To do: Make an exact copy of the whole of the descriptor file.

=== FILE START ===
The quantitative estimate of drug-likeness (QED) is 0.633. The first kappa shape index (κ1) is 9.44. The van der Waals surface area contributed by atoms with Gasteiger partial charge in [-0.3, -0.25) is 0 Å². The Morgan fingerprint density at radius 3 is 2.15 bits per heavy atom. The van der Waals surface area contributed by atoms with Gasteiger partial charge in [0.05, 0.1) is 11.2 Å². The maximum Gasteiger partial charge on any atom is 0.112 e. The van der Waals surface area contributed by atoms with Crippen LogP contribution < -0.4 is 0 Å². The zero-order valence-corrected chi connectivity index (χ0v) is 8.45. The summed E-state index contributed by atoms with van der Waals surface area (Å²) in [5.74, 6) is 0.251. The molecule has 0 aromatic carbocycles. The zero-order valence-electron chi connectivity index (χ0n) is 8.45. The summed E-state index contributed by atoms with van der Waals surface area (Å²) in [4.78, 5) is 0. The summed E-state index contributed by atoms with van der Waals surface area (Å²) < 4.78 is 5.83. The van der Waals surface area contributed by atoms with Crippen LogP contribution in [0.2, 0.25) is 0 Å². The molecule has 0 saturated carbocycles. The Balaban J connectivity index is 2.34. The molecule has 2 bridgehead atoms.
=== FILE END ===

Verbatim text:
The quantitative estimate of drug-likeness (QED) is 0.633. The first kappa shape index (κ1) is 9.44. The van der Waals surface area contributed by atoms with Gasteiger partial charge in [-0.3, -0.25) is 0 Å². The Morgan fingerprint density at radius 3 is 2.15 bits per heavy atom. The van der Waals surface area contributed by atoms with Gasteiger partial charge in [0.05, 0.1) is 11.2 Å². The maximum Gasteiger partial charge on any atom is 0.112 e. The van der Waals surface area contributed by atoms with Crippen LogP contribution < -0.4 is 0 Å². The zero-order valence-corrected chi connectivity index (χ0v) is 8.45. The summed E-state index contributed by atoms with van der Waals surface area (Å²) in [5.74, 6) is 0.251. The molecule has 0 aromatic carbocycles. The zero-order valence-electron chi connectivity index (χ0n) is 8.45. The summed E-state index contributed by atoms with van der Waals surface area (Å²) in [4.78, 5) is 0. The summed E-state index contributed by atoms with van der Waals surface area (Å²) < 4.78 is 5.83. The van der Waals surface area contributed by atoms with Crippen LogP contribution in [0.2, 0.25) is 0 Å². The molecule has 0 saturated carbocycles. The Balaban J connectivity index is 2.34. The molecule has 2 bridgehead atoms.